"The Masque of the Red Death" by Edgar Allan Poe is based on a real event, the Black Death which swept across Europe in the fourteenth century and also on a literary tradition responding to such plagues that includes Boccaccio's Decameron and Defoe's Journal of the Plague Years. In both the real events of the plagues and the literary traditions associated with them, the plagues are considered both moral and divine judgments and tests. It was often thought that plagues represented God's judgments of sinners. Moreover, the situation of the plague tested people's moral character. While the ill, infirm, or poor were trapped in the cities where plague was most prevalent, the rich and able bodied were confronted by a moral choice. They could stay behind in the cities and help people who were suffering, or they could use their vast wealth to escape the plague by retreating to their country estates.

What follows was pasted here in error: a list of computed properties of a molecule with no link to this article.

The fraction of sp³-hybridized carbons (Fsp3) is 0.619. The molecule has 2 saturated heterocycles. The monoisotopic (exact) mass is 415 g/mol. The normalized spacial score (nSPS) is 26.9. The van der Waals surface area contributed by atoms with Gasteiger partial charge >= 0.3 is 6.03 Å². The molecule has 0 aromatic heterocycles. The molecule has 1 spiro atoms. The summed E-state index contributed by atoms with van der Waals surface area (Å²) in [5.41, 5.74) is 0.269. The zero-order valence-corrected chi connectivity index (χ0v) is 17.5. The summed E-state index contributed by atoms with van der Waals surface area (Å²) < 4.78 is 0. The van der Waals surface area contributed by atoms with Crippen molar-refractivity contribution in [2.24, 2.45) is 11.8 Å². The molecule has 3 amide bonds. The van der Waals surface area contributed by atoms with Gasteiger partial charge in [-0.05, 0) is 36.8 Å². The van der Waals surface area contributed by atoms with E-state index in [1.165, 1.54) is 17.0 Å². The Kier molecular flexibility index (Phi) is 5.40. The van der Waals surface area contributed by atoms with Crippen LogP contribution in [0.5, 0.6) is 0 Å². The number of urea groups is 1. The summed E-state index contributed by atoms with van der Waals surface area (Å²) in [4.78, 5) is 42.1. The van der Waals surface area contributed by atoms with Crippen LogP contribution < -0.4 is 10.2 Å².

Prospero and his friends fail the initial moral test by deciding to wall themselves off from the suffering of others rather than helping out. They are portrayed as thinking that “with such precautions the courtiers might bid defiance to contagion. The external world could take care of itself. In the meantime it was folly to grieve, or to think.” This idea that the Prince and courtiers should enjoy themselves with frivolous entertainments while their subjects and vassals suffer is clearly immoral, and the appearance of the Red Death at the masquerade suggests a sort of divine retribution for this behavior.